Filled with the often desperate voices of residents who returned to New Orleans, Markets of Sorrow, Labors of Faith describes the human toll of disaster capitalism and the affect economy it has produced. While for-profit companies delayed delivery of federal resources to returning residents, faith-based and nonprofit groups stepped in to rebuild, compelled by the moral pull of charity and the emotional rewards of volunteer labor. Adams traces the success of charity efforts, even while noting an irony of neoliberalism, which encourages the very same for-profit companies to exploit these charities as another market opportunity. In so doing, the companies profit not once but twice on disaster.

Thomas cover image, 5728-5Most of the narratives packaged for New Orleans’s many tourists cultivate a desire for black culture—jazz, cuisine, dance—while simultaneously targeting black people and their communities as sources and sites of political, social, and natural disaster. In Desire and Disaster in New Orleans: Tourism, Race, and Historical Memory, the Americanist and New Orleans native Lynnell L. Thomas delves into the relationship between tourism, cultural production, and racial politics. She carefully interprets the racial narratives embedded in tourism websites, travel guides, business periodicals, and newspapers; the thoughts of tour guides and owners; and the stories told on bus and walking tours as they were conducted both before and after Katrina. She describes how, with varying degrees of success, African American tour guides, tour owners, and tourism industry officials have used their own black heritage tours and tourism-focused businesses to challenge exclusionary tourist representations. Taking readers from the Lower Ninth Ward to the White House, Thomas highlights the ways that popular culture and public policy converge to create a mythology of racial harmony that masks a long history of racial inequality and structural inequity.

ddmnr_84The most recent issue of the minnesota review includes a special section entitled, “Katrina Ten Years Later.” This cluster of essays focuses on the aftermath of Hurricane Katrina including the measures that could have been taken to prevent the massive devastation caused by it and the immediate and long-term responses by the government, private industry, and civil society.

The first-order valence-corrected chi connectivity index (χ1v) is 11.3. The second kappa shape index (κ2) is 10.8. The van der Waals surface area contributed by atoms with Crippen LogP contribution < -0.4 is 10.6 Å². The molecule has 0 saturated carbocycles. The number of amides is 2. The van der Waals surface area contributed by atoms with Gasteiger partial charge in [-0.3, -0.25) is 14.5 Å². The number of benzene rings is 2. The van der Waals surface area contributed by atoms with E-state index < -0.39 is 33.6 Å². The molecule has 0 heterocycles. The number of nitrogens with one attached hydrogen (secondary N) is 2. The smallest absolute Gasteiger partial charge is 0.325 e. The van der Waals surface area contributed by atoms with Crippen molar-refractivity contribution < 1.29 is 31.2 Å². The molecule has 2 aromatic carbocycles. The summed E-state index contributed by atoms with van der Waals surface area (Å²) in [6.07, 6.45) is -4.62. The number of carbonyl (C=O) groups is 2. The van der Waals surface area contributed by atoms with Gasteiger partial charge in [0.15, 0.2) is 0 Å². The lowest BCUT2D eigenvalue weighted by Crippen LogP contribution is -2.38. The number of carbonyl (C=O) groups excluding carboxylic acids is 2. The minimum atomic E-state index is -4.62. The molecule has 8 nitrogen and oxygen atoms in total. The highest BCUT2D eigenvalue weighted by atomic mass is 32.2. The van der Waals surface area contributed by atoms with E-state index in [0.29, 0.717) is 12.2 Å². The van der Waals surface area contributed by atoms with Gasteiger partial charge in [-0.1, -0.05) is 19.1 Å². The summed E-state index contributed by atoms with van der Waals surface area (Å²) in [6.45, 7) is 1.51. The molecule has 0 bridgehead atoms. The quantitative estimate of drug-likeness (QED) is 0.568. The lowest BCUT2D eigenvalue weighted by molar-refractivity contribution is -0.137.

Contributors to the section ask how Katrina left a permanent mark on the Gulf South and the larger national imaginary, whether we’ve learned any lessons, and what actions and policies we’ve adopted to mitigate against future disasters. Gaurav Desai argues: “Haunting though the images may be, the flooded homes and emergency rescues from rooftops were not the only impact Katrina had—it altered fundamental social contracts in cities such as New Orleans, from public education to public housing. It also awakened a new activism focused on issues ranging from calls for better levee protection to addressing the loss of wetlands in coastal communities.” Topics include real estate in post-Katrina New Orleans, ghost music in the Ninth Ward, organization and individualization in urban recovery, and Vietnamese Americans in New Orleans.

A forthcoming issue of Public Culture, “Climate Change and the Future of Cities: Mitigation, Adaptation, and Social Change on an Urban Planet,” volume 28 and issue 2, addresses climate change in urban areas. Contributors hypothesize that the best techniques for safeguarding cities and critical infrastructure systems from the threats related to climate change have multiple benefits, strengthening networks that promote health and prosperity during ordinary times as well as mitigating damage during disasters. Sign up for electronic table-of-contents alerts for Public Culture to be notified when the issue is available in Spring 2016.

Further reading on Hurricane Katrina from Duke University Press journals:

ddpcult_21_2“‘It’s Hard Out Here for a Pimp… with… a Whole Lot of Bitches Jumpin’ Ship’: Navigating Black Politics in the Wake of Katrina,” by Michael Ralph in Public Culture, volume 21 and issue 2.

Rebuilding the Past: Health Care Reform in Post-Katrina Louisiana,” by Mary A. Clark in Journal of Health Politics, Policy and Law, volume 35 and issue 5.

World History according to Katrina,” by Wai Chee Dimock in differences: A Journal of Feminist Cultural Studies, volume 19 and issue 2.

Environmental Humanities joins Duke University Press

Environmental Humanities - blackDuke University Press and Environmental Humanities are pleased to announce a new publishing partnership starting in 2016.

Environmental Humanities, edited by Thom van Dooren (University of New South Wales, Australia) and Elizabeth DeLoughrey (University of California, Los Angeles, USA) is an international, open-access journal that aims to invigorate current interdisciplinary research on the environment. In response to rapid environmental and social change, the journal publishes outstanding scholarship that draws humanities disciplines into conversation with each other and with the natural and social sciences. The journal is in its fourth year.

Environmental Humanities is funded and managed through a partnership with five leading research centers: Concordia University; Sydney Environment Institute, University of Sydney; University of California, Los Angeles; Environmental Humanities Laboratory, KTH Royal Institute of Technology; and the Environmental Humanities Program, University of New South Wales.